@Darjeelingzen ok, so if someone murders another person, and the police take them away, this is involuntary?
— Marie PhD (@1phd) July 8, 2012
Allow me to picture your hypothetical clearly: There are two persons, who have, up until now, been living their lives in peace/non-conflict, and then, in the hypothetical that you have proposed, one person (I will call him 'Bob') decides (for some unknown reason) to initiate an attack upon the other (I will call him 'Tom') for the purpose of extinguishing the life of Tom (I'll assume, that Tom does not want his life extinguished) and Bob succeeds and Tom is "murdered".
By what ethical principle, do you (@1phd) suppose that Bob is justified in "murdering" Tom? I can see no viable ethical principle by which Bob's actions, described in the hypothetical can be justified in the ethical sense (assuming that there are no additional unknown/external circumstances which are relevant to this event).
In this instance, I believe it is clear, that Bob has imposed his own will/life upon the will/life of Tom, in a "involuntary relationship" (my term) that I would also describe as a (involuntary) relationship of domination (in which is "voluntary" on the part of the dominator, but "involuntary" on the part of the dominated). Bob has attempted and then succeeded at dominating Tom. If Tom were to defend himself against this initiation of violence against him, would Tom's actions of self-defense be considered "involuntary" as they relate to Bob? Or perhaps said another way, is Tom's act of self-defense an act of domination on Bob? I do not reason that it is; Tom's self-defense, if he should do so, is not an "involuntary" act of domination upon Bob, for it is Bob that has forced Tom into a position of self-defense, it has been Bob's voluntary choice to initiate the aggression/violence/domination, which creates an involuntary-relationship upon the part of Tom. Tom would likely, like nothing more than for Bob to cease his aggressive acts/intents and go away; Bob on the other hand, has an idea to make Tom "go away" (ie. killing). Bob would likely have every expectation that, if given the opportunity, Tom would defend himself, either by fight or flight, which is why Bob would likely select his time and circumstance of attack, to the advantage Bob's success.
If, Tom were to cry out, "Help me!" and Mike (Tom's neighbor) were to see the attack upon Tom by Bob, would Mike's actions to assist Tom in Tom's self-defense be an involuntary domination-relationship on Tom or Bob? I think it is clear that Mike's assistance in Tom's self-defense of Bob's initiation of violence, would not be an involuntary domination-relationship imposed on Tom (Tom has, after all, requested aid); additionally, I do not see Mike's assistance in Tom's self-defense to be the imposition of an involuntary domination-relationship on Bob either; for Mike, like Tom, would very much like Bob to cease his violent actions and leave peacefully; it is not Mike's act which has caused the manifestation of this conflict. It is Bob's *initiation* of violence/domination that has caused this conflict to commence, it is Bob who is responsible for his own actions and bears the responsibility for the harm that may come to himself if he initiates an attack on Tom. Tom may request help from any number of additional persons, and it is still Bob who is responsible for all harm that might befall himself and therefore actions in defense of Tom do not constitute acts of domination imposed upon Bob, as Bob has voluntarily chosen to initiate the circumstances which forces Tom to act in ways that he would likely prefer not to, but which he must do so for the preservation of his own life.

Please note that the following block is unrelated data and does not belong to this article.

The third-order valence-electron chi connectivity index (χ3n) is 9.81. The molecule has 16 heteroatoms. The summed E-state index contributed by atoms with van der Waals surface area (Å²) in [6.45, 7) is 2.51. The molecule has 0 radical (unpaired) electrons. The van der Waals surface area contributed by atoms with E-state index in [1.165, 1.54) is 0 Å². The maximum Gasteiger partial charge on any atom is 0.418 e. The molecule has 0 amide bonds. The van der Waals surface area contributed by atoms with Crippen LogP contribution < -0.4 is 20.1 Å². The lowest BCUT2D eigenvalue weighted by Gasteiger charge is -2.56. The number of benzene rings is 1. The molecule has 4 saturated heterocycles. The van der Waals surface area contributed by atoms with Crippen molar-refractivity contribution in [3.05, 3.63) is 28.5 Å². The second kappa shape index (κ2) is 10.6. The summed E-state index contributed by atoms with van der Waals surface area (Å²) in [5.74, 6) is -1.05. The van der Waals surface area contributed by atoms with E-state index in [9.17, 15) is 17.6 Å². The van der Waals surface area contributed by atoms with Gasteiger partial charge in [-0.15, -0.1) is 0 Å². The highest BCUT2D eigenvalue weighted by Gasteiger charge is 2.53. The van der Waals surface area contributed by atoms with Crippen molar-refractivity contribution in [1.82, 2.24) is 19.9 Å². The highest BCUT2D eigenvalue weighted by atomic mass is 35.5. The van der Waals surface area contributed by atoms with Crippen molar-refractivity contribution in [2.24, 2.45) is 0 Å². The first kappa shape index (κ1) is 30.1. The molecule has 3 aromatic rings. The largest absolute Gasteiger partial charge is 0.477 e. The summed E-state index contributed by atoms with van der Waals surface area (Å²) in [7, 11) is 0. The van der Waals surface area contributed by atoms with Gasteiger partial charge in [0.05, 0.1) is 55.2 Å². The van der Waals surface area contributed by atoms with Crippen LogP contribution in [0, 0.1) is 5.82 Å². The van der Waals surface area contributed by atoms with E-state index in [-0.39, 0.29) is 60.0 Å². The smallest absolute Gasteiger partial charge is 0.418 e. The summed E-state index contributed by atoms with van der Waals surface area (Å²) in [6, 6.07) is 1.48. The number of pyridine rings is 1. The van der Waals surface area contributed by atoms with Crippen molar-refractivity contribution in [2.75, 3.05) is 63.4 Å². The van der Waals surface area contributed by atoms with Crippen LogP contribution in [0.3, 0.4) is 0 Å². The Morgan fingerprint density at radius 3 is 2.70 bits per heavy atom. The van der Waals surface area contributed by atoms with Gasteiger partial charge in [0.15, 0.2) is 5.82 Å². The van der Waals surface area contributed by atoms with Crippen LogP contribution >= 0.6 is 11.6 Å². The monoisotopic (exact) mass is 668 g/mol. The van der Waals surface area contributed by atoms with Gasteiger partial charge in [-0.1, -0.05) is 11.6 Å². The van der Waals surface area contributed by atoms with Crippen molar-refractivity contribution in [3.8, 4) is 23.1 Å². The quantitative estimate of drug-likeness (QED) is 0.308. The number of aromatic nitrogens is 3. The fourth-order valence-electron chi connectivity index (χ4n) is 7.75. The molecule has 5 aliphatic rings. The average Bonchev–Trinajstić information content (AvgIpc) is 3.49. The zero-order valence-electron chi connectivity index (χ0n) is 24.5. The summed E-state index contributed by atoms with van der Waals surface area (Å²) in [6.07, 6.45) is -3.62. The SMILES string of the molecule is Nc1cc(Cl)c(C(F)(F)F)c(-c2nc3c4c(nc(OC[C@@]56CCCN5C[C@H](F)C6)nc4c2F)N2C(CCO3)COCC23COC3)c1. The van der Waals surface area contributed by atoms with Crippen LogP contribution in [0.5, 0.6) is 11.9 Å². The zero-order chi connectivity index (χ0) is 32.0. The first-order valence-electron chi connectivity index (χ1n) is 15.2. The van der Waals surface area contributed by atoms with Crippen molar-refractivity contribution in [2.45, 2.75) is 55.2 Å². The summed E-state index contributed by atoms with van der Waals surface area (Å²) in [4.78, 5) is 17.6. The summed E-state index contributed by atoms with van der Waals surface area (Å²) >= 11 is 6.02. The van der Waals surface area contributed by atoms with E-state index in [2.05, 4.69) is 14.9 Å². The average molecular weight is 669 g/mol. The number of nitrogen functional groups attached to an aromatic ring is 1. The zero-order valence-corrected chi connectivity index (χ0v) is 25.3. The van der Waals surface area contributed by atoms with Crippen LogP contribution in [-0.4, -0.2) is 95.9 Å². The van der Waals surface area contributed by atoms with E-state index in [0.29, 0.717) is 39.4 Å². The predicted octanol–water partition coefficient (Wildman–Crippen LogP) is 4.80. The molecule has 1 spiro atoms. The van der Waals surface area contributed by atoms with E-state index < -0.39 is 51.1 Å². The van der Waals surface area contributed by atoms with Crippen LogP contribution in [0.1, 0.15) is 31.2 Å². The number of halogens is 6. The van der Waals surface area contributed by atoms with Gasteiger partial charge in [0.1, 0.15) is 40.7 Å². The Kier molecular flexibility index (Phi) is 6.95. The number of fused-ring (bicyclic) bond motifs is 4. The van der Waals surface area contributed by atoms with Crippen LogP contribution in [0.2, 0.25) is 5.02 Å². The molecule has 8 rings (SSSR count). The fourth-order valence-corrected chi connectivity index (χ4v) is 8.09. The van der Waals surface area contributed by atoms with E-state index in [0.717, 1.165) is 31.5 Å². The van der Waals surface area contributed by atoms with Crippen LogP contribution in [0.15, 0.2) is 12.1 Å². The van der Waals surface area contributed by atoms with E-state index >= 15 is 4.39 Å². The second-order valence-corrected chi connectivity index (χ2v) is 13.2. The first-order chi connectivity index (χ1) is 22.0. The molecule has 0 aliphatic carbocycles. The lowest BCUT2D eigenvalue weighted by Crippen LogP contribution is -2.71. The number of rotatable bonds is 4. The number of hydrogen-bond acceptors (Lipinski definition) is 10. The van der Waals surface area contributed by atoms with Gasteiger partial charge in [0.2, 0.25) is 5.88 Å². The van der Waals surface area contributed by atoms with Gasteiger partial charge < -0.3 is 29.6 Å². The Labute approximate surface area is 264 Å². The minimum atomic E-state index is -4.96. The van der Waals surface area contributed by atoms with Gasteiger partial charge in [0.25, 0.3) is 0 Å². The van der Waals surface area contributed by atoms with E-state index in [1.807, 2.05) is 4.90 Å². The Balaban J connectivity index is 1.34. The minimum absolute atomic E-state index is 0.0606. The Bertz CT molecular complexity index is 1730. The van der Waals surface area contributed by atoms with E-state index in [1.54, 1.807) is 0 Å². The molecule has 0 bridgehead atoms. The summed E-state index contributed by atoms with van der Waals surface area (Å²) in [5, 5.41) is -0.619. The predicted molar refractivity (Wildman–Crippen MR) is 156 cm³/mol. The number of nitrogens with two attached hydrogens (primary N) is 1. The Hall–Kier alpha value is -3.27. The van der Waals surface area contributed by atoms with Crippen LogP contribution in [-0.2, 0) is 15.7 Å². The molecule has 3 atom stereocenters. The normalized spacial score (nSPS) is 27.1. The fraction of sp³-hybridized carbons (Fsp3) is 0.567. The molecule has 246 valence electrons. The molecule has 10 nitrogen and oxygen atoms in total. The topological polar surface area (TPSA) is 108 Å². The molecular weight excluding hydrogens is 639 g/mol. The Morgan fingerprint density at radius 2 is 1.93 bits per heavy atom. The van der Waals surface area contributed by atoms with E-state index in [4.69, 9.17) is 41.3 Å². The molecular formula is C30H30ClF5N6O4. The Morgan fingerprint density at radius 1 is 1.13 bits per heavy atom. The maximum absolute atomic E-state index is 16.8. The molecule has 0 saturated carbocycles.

Bob may not wish for Mike or other person's to interfere with his attack upon Tom, and it may be tempting for some to describe Mike's attempt to assist Tom, in Tom's self-defense, as an "involuntary" act (because it is not what Bob would wish Mike would do) yet to describe Mike's choice to defend Tom, necessarily voids (ignores relevant circumstances of the cause of the conflict) Bob's original choice that cause the conflict/violence to occur; therefore, any action necessary to stop/cease/halt an initiation of an aggressive act (force, coercion & theft) are justified (so long as they do not themselves create "new" initiations of aggression, nor use an extremity of force out of proportion to the threat) as acts of self-defense, which may only be the *result/consequence* of some other person's initiation of aggression.
Does that make the ideas I have expressed any clearer?